"The church … had made us like ill-taught piano students; we play our songs, but we never really hear them, because our main concern is not to make music, but but to avoid some flub that will get us in dutch." [Robert Capon, _Between Noon and Three_, p. 148]

Brian Stoffregen

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Re: Life in Quarantine: One man's reflections
« Reply #143 on: May 12, 2020, 01:39:37 PM »

This recent conversation ably illustrates the futility of effectively ministering to people experiencing a difficult time in their life via the internet, especially in an open forum. Directing people to look to Jesus for joy, hope, and healing is the ultimate answer, but it is usually not as simply as just laying that on them and they should just perk right up and be fine. It usually just doesn't work that way. In the middle of grief or discontent people usually have a great many thoughts and emotions to work through before they can resolve to calm confidence in Jesus. While I do not take Kubler Ross and her stages of grief as absolute gospel, she has made some very good observations. Dealing with loss and privation of any sort is a process and there are no short cuts.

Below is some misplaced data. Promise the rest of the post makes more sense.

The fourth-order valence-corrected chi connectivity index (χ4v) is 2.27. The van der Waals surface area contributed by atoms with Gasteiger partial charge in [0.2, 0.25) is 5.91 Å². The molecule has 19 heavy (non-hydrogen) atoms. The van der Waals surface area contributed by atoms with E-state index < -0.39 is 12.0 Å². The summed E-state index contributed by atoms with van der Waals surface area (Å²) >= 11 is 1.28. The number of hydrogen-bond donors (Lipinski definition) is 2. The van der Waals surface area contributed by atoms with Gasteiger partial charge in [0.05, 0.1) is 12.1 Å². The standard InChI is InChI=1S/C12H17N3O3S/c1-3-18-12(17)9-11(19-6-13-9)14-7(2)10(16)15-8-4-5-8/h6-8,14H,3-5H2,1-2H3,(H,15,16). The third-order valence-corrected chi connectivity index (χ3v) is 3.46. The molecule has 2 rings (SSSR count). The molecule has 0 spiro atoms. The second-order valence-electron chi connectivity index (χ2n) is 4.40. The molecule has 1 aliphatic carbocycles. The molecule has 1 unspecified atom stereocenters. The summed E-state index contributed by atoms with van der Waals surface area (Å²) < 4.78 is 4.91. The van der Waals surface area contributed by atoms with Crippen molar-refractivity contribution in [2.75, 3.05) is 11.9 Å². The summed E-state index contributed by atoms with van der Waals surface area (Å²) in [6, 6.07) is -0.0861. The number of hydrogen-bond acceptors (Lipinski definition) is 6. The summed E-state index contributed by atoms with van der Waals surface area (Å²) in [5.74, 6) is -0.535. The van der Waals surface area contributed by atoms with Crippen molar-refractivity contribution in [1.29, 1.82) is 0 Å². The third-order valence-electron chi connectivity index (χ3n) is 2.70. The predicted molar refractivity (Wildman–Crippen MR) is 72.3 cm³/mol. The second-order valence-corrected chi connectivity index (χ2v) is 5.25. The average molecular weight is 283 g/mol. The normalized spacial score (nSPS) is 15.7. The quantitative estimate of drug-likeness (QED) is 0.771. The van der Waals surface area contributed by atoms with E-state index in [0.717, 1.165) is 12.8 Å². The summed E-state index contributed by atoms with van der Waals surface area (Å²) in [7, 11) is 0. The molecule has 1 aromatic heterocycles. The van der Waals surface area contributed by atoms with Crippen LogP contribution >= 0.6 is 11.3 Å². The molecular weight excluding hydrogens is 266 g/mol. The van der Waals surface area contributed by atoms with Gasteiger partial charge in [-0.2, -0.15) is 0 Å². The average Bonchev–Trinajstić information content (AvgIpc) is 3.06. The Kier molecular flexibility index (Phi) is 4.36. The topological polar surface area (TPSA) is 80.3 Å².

Sometimes people do need to be told to get over themselves, quit their belly aching, recognize that others have it much worse than themselves, and get on with things.  But that is a conclusion that should only be reached after much listening to the person and helping them explore their experience. A post or even several posts on the internet is hardly adequate.


I fear that sometimes a too quick and glib assurance that Jesus will take care of everything ends up coming off less of caring ministry than an unwillingness to listen to and help the person deal with their pain. "Take these two Bible passages and get out of my face!"


Or, "Take your God and get out of my face."


The goodness that God brings through suffering nearly always comes with hindsight - getting far enough removed from the painful situation that one can look back on it more objectively and see God's presence through the storm.